A Coonhound Apart

On Wednesday, October 12, 2019, the 15th Annual AKC World Hunt & Show commences in Williamstown, Kentucky, a very special event in which one overall hunt winner will be declared the 2019 World Hunt Champion. In so doing, the hound will earn the official right to add the title, “WNC” (World Nite Champion) to his or her name.

The show is the result of the AKC’s decision in 2004 to revamp its entire coonhound program.  A then brand-new set of regulations formed the foundation of the program as it is today, and with a $10,000 purse, the commitment to keep intact the instincts and hunting abilities for which coonhounds were bred is taken very seriously.  Last year’s winner was a Treeing Walker Coonhound named WNC CNC Rack Em Up Willy, who, according to his owners, is a “big hunting, accurate loaner whose pups seem to be sharing the same traits.” Having earned the title already, Willie is qualified to defend it, as is any dog who has been declared an official “Tour Dog,” or has had three cast wins during the appropriate time span.

Melissa Wise’s “Cheyenne” and “Nova”

Perhaps this is a Redbone Coonhound’s year! One of six AKC recognized breeds of coonhound (Plott fanciers recently voted to  include “Coonhound” as part of their breed name),  the Redbone is, of course, the only breed of Coonhound which comes in a solid color – and here’s an interesting factoid:

There actually was a man named Peter Redbone. Living in Tennessee, Redbone was known for breeding red-coated Coonhounds, and pretty soon, raccoon hunters began calling any Coonhound with a red coat a Redbone. In the 1840’s, affectionados of these red dogs began to breed the dogs in a serious effort to standardize their color and size. These breeders were thought to have recruited the bloodlines of other American coonhounds, as well as a bit of red Fox Hound and Bloodhound.  It is because of these early breeders that the Redbone Coonhound became standardized much earlier than most other Coonhound breeds. It is also because of them that the Redbone was bred for appearances as well as hunting skill at the same time.  In fact, in early trials of the 1800’s, prizes were also given for the beauty of a dog.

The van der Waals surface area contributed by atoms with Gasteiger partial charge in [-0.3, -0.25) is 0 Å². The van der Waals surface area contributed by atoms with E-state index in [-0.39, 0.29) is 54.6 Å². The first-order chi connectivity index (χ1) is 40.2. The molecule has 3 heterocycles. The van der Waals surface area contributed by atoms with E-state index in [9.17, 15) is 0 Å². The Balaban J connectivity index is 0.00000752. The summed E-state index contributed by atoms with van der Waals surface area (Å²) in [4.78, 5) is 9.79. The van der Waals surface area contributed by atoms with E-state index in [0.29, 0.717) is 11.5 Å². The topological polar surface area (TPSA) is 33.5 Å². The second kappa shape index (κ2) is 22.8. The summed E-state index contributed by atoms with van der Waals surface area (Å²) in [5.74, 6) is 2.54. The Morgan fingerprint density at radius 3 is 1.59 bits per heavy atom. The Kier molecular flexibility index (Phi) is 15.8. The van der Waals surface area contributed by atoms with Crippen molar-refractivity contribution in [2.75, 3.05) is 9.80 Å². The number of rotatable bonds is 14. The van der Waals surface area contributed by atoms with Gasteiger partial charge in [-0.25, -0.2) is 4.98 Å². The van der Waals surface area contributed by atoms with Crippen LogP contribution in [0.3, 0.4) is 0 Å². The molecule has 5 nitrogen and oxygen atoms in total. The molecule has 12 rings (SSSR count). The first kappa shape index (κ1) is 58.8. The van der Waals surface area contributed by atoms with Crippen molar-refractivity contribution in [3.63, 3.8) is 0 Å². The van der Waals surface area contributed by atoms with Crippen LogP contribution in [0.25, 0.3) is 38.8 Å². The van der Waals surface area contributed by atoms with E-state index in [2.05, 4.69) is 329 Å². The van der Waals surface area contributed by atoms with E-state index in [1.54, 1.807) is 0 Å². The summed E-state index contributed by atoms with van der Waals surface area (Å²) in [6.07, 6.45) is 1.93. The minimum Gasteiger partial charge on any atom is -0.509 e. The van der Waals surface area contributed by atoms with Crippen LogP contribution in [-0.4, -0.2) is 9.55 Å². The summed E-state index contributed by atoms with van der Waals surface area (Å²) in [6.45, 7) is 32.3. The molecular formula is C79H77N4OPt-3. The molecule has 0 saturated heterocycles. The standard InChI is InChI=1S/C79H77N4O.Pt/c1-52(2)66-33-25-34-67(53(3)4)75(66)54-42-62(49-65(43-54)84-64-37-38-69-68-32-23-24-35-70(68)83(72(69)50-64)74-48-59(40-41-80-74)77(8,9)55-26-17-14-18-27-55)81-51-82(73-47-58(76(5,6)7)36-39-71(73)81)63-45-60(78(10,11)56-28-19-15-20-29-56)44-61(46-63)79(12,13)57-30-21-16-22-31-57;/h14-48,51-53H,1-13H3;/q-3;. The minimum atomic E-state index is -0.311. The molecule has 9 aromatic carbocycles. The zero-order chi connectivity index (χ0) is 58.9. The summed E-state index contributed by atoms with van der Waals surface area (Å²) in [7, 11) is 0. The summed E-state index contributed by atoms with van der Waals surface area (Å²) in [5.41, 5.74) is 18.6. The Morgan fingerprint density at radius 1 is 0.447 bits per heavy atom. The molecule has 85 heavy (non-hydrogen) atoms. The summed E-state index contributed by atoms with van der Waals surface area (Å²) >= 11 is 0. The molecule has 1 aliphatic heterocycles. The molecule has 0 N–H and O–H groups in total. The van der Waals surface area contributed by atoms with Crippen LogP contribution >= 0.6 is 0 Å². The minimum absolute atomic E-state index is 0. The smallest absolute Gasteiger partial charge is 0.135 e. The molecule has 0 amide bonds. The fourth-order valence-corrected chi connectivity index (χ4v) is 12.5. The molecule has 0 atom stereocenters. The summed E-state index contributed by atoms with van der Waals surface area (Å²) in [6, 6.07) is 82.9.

A popular breed since the late 19th Century, it wasn’t until 2010 that the Redbone Coonhound finally earned AKC recognition. They are as much admired for their versatility in hunting small and big game, as they are exasperating to their owners for their stubborn streak and a cleverness that hints at a mind that never quits.

Image: Shared with consent from the AKC’s website

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